$21–$40

1.76 (1.26 to 2.45)

$41–$100

1.62 (1.17 to 2.26)

> $100

2.46 (1.82 to 3.33)

Flavoured Tobacco Use = 1 if: Menthol cigarette or Flavoured little cigar or cigarillo or Flavoured cigar or Flavoured tobacco in a water-pipe (hookah) was used over the past 30 days

Flavoured Tobacco Use = 0 if: I did not use any of these things (above) in the last 30 days

The variables of “friends who smoke” showed a graded association of a student using flavoured tobacco as the number of friends who smoke increased from one (OR = 2.20, 95% CI: 1.62 to 2.99) to two friends (OR = 3.80, 95% CI: 2.71 to 5.31) and three or more friends who smoke (OR = 7.08, 95% CI: 5.66 to 8.86), when compared to students who reported having no friends who smoke. A similar pattern was seen with siblings who smoke, as individuals who had one sibling (OR = 1.51, 95% CI: 1.22 to 1.88), two siblings (1.55, 95% CI: 1.09 to 2.20) and three or more siblings who smoke (OR = 3.40, 95% CI: 2.33 to 4.96) demonstrated a graded association with flavoured tobacco use, when compared to students with no siblings who smoke (see Table 3). There were no statistically significant associations with parent/guardian smokers or by high school grade (grade 10, 11, 12) and a student using flavoured tobacco.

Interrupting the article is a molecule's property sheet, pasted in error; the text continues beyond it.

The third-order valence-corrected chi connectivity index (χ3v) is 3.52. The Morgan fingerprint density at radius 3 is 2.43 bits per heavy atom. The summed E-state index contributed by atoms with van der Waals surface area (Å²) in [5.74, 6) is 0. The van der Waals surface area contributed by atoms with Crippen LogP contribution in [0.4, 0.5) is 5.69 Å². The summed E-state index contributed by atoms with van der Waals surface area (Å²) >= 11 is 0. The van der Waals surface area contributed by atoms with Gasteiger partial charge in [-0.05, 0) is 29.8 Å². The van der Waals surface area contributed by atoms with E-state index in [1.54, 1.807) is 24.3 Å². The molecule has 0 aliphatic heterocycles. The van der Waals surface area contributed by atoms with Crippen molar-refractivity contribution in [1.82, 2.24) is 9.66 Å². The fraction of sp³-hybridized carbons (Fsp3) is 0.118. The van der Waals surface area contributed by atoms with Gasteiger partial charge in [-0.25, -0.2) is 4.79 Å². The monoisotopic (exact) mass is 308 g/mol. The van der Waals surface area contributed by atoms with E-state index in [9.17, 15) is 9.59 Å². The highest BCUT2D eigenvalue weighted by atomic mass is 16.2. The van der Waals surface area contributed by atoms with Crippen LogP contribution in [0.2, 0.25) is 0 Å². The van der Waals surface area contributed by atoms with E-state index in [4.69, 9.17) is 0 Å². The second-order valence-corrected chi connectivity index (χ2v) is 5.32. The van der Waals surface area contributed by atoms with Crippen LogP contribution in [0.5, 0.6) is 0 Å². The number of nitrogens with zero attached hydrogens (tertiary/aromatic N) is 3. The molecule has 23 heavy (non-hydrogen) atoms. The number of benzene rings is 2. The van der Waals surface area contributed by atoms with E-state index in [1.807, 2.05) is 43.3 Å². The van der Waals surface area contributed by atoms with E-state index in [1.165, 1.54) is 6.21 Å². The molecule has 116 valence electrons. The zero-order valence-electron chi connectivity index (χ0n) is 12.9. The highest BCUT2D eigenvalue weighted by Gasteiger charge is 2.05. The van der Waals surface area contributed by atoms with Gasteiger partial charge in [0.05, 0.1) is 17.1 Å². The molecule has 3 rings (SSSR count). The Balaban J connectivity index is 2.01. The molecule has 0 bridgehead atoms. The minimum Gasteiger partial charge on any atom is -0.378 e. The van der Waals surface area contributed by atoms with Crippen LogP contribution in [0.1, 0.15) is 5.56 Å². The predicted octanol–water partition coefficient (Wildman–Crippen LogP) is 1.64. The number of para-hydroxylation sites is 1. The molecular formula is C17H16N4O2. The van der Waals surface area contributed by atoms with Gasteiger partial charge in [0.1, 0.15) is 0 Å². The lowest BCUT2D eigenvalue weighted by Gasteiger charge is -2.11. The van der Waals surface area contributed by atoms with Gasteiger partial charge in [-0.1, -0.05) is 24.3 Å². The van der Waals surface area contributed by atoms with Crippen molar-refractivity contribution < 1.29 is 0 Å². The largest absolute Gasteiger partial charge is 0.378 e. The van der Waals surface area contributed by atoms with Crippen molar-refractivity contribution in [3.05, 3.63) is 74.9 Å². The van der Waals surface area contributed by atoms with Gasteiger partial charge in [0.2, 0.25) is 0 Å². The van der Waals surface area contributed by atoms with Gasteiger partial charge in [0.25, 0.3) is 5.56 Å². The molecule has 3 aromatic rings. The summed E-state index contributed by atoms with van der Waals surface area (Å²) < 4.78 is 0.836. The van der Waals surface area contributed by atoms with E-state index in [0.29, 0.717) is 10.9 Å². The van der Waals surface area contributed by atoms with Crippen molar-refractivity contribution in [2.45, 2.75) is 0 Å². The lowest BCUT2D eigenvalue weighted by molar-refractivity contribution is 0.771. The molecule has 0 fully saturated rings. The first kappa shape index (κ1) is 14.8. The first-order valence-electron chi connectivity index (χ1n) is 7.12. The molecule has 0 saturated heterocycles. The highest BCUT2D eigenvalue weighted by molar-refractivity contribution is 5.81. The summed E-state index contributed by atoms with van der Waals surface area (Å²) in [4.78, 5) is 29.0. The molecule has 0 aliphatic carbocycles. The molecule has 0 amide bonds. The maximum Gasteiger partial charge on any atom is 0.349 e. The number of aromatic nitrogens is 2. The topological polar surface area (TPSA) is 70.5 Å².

Discussion

This study sought to determine the prevalence and characteristics associated with the use of flavoured tobacco among a national sample of Canadian students in grades 10 through 12. It provides insight and adds knowledge to our understanding of flavoured tobacco use among youth in Canada along two discrete but interrelated perspectives (demographic and social).